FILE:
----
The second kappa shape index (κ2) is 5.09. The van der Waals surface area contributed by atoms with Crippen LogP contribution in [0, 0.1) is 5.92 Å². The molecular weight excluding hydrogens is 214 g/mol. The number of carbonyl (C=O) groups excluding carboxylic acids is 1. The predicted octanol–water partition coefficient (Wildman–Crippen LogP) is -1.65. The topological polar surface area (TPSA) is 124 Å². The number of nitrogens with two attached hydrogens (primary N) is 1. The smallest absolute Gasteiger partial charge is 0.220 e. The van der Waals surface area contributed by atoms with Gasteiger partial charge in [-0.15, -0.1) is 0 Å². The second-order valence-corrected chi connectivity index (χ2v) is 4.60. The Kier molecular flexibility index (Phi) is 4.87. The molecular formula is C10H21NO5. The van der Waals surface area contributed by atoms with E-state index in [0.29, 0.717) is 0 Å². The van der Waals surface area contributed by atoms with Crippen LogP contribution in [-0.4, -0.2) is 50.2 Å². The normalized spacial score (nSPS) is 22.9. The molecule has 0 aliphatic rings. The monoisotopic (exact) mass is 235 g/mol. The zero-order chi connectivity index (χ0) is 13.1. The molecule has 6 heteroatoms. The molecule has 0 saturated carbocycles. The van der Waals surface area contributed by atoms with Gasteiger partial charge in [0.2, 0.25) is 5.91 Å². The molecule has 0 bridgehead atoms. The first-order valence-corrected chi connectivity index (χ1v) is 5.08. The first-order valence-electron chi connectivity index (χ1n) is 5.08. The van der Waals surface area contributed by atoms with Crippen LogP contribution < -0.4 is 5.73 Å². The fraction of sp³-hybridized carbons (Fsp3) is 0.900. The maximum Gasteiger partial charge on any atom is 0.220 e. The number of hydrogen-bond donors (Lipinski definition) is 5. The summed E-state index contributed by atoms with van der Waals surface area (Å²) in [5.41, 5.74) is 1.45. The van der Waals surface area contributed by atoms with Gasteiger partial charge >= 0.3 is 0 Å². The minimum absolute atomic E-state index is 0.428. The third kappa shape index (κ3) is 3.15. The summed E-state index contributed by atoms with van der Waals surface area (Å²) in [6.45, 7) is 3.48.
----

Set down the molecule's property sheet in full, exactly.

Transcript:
The second kappa shape index (κ2) is 5.09. The van der Waals surface area contributed by atoms with Crippen LogP contribution in [0, 0.1) is 5.92 Å². The molecular weight excluding hydrogens is 214 g/mol. The number of carbonyl (C=O) groups excluding carboxylic acids is 1. The predicted octanol–water partition coefficient (Wildman–Crippen LogP) is -1.65. The topological polar surface area (TPSA) is 124 Å². The number of nitrogens with two attached hydrogens (primary N) is 1. The smallest absolute Gasteiger partial charge is 0.220 e. The van der Waals surface area contributed by atoms with Gasteiger partial charge in [-0.15, -0.1) is 0 Å². The second-order valence-corrected chi connectivity index (χ2v) is 4.60. The Kier molecular flexibility index (Phi) is 4.87. The molecular formula is C10H21NO5. The van der Waals surface area contributed by atoms with E-state index in [0.29, 0.717) is 0 Å². The van der Waals surface area contributed by atoms with Crippen LogP contribution in [-0.4, -0.2) is 50.2 Å². The normalized spacial score (nSPS) is 22.9. The molecule has 0 aliphatic rings. The monoisotopic (exact) mass is 235 g/mol. The zero-order chi connectivity index (χ0) is 13.1. The molecule has 6 heteroatoms. The molecule has 0 saturated carbocycles. The van der Waals surface area contributed by atoms with Gasteiger partial charge in [0.2, 0.25) is 5.91 Å². The molecule has 0 bridgehead atoms. The first-order valence-corrected chi connectivity index (χ1v) is 5.08. The first-order valence-electron chi connectivity index (χ1n) is 5.08. The van der Waals surface area contributed by atoms with Crippen LogP contribution < -0.4 is 5.73 Å². The fraction of sp³-hybridized carbons (Fsp3) is 0.900. The maximum Gasteiger partial charge on any atom is 0.220 e. The number of hydrogen-bond donors (Lipinski definition) is 5. The summed E-state index contributed by atoms with van der Waals surface area (Å²) in [5.41, 5.74) is 1.45. The van der Waals surface area contributed by atoms with Gasteiger partial charge >= 0.3 is 0 Å². The minimum absolute atomic E-state index is 0.428. The third kappa shape index (κ3) is 3.15. The summed E-state index contributed by atoms with van der Waals surface area (Å²) in [6.45, 7) is 3.48.